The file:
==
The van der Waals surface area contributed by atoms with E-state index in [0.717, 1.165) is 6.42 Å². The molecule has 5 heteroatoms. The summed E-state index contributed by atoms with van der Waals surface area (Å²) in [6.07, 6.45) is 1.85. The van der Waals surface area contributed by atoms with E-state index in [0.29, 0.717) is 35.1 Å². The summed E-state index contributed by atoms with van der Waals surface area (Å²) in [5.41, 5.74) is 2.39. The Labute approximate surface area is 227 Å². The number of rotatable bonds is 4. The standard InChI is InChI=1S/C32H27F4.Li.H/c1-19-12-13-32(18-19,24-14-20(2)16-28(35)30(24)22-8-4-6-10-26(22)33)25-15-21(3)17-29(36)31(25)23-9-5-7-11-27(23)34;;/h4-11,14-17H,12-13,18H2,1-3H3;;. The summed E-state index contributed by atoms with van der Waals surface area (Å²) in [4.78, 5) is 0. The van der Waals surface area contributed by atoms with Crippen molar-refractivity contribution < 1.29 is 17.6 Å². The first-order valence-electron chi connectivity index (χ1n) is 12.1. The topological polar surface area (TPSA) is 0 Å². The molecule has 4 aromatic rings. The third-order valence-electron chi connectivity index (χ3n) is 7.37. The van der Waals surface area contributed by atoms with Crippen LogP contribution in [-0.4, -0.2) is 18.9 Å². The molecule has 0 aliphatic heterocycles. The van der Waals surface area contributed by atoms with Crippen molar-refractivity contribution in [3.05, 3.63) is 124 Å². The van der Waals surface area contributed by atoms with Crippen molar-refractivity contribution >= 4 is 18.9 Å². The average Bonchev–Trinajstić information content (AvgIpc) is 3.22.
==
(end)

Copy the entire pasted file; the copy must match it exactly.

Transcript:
The van der Waals surface area contributed by atoms with E-state index in [0.717, 1.165) is 6.42 Å². The molecule has 5 heteroatoms. The summed E-state index contributed by atoms with van der Waals surface area (Å²) in [6.07, 6.45) is 1.85. The van der Waals surface area contributed by atoms with E-state index in [0.29, 0.717) is 35.1 Å². The summed E-state index contributed by atoms with van der Waals surface area (Å²) in [5.41, 5.74) is 2.39. The Labute approximate surface area is 227 Å². The number of rotatable bonds is 4. The standard InChI is InChI=1S/C32H27F4.Li.H/c1-19-12-13-32(18-19,24-14-20(2)16-28(35)30(24)22-8-4-6-10-26(22)33)25-15-21(3)17-29(36)31(25)23-9-5-7-11-27(23)34;;/h4-11,14-17H,12-13,18H2,1-3H3;;. The summed E-state index contributed by atoms with van der Waals surface area (Å²) in [4.78, 5) is 0. The van der Waals surface area contributed by atoms with Crippen molar-refractivity contribution < 1.29 is 17.6 Å². The first-order valence-electron chi connectivity index (χ1n) is 12.1. The topological polar surface area (TPSA) is 0 Å². The molecule has 4 aromatic rings. The third-order valence-electron chi connectivity index (χ3n) is 7.37. The van der Waals surface area contributed by atoms with Crippen LogP contribution in [-0.4, -0.2) is 18.9 Å². The molecule has 0 aliphatic heterocycles. The van der Waals surface area contributed by atoms with Crippen molar-refractivity contribution in [3.05, 3.63) is 124 Å². The van der Waals surface area contributed by atoms with Crippen molar-refractivity contribution >= 4 is 18.9 Å². The average Bonchev–Trinajstić information content (AvgIpc) is 3.22.